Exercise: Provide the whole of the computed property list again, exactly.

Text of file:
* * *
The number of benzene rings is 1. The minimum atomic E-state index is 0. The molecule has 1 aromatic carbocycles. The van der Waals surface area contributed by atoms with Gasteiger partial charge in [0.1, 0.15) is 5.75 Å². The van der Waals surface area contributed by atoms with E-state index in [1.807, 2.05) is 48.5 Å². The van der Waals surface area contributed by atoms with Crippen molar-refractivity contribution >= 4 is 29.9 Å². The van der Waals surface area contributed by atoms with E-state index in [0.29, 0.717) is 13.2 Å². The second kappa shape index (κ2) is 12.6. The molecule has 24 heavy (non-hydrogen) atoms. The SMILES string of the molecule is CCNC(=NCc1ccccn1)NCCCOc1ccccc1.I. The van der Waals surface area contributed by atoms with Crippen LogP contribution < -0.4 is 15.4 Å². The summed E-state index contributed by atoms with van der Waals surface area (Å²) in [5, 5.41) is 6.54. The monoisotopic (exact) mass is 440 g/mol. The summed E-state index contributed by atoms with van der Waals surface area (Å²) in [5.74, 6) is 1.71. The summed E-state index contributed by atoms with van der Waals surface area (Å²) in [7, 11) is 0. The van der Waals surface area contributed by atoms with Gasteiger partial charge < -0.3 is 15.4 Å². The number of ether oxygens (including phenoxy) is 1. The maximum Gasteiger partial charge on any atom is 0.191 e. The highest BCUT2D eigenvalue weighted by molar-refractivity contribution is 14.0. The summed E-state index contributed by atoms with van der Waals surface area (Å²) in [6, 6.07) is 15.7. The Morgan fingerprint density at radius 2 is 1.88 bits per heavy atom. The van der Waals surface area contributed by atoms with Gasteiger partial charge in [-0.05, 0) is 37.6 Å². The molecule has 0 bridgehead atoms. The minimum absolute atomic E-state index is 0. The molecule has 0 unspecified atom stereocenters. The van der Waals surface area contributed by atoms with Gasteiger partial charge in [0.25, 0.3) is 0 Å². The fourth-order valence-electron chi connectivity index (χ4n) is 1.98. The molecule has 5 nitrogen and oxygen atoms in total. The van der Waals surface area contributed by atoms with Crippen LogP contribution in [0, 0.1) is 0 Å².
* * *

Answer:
The number of benzene rings is 1. The minimum atomic E-state index is 0. The molecule has 1 aromatic carbocycles. The van der Waals surface area contributed by atoms with Gasteiger partial charge in [0.1, 0.15) is 5.75 Å². The van der Waals surface area contributed by atoms with E-state index in [1.807, 2.05) is 48.5 Å². The van der Waals surface area contributed by atoms with Crippen molar-refractivity contribution >= 4 is 29.9 Å². The van der Waals surface area contributed by atoms with E-state index in [0.29, 0.717) is 13.2 Å². The second kappa shape index (κ2) is 12.6. The molecule has 24 heavy (non-hydrogen) atoms. The SMILES string of the molecule is CCNC(=NCc1ccccn1)NCCCOc1ccccc1.I. The van der Waals surface area contributed by atoms with Crippen LogP contribution < -0.4 is 15.4 Å². The summed E-state index contributed by atoms with van der Waals surface area (Å²) in [5, 5.41) is 6.54. The monoisotopic (exact) mass is 440 g/mol. The summed E-state index contributed by atoms with van der Waals surface area (Å²) in [5.74, 6) is 1.71. The summed E-state index contributed by atoms with van der Waals surface area (Å²) in [7, 11) is 0. The van der Waals surface area contributed by atoms with Gasteiger partial charge < -0.3 is 15.4 Å². The number of ether oxygens (including phenoxy) is 1. The maximum Gasteiger partial charge on any atom is 0.191 e. The highest BCUT2D eigenvalue weighted by molar-refractivity contribution is 14.0. The summed E-state index contributed by atoms with van der Waals surface area (Å²) in [6, 6.07) is 15.7. The Morgan fingerprint density at radius 2 is 1.88 bits per heavy atom. The van der Waals surface area contributed by atoms with Gasteiger partial charge in [-0.05, 0) is 37.6 Å². The molecule has 0 bridgehead atoms. The minimum absolute atomic E-state index is 0. The molecule has 0 unspecified atom stereocenters. The van der Waals surface area contributed by atoms with Gasteiger partial charge in [0.25, 0.3) is 0 Å². The fourth-order valence-electron chi connectivity index (χ4n) is 1.98. The molecule has 5 nitrogen and oxygen atoms in total. The van der Waals surface area contributed by atoms with Crippen LogP contribution in [0, 0.1) is 0 Å².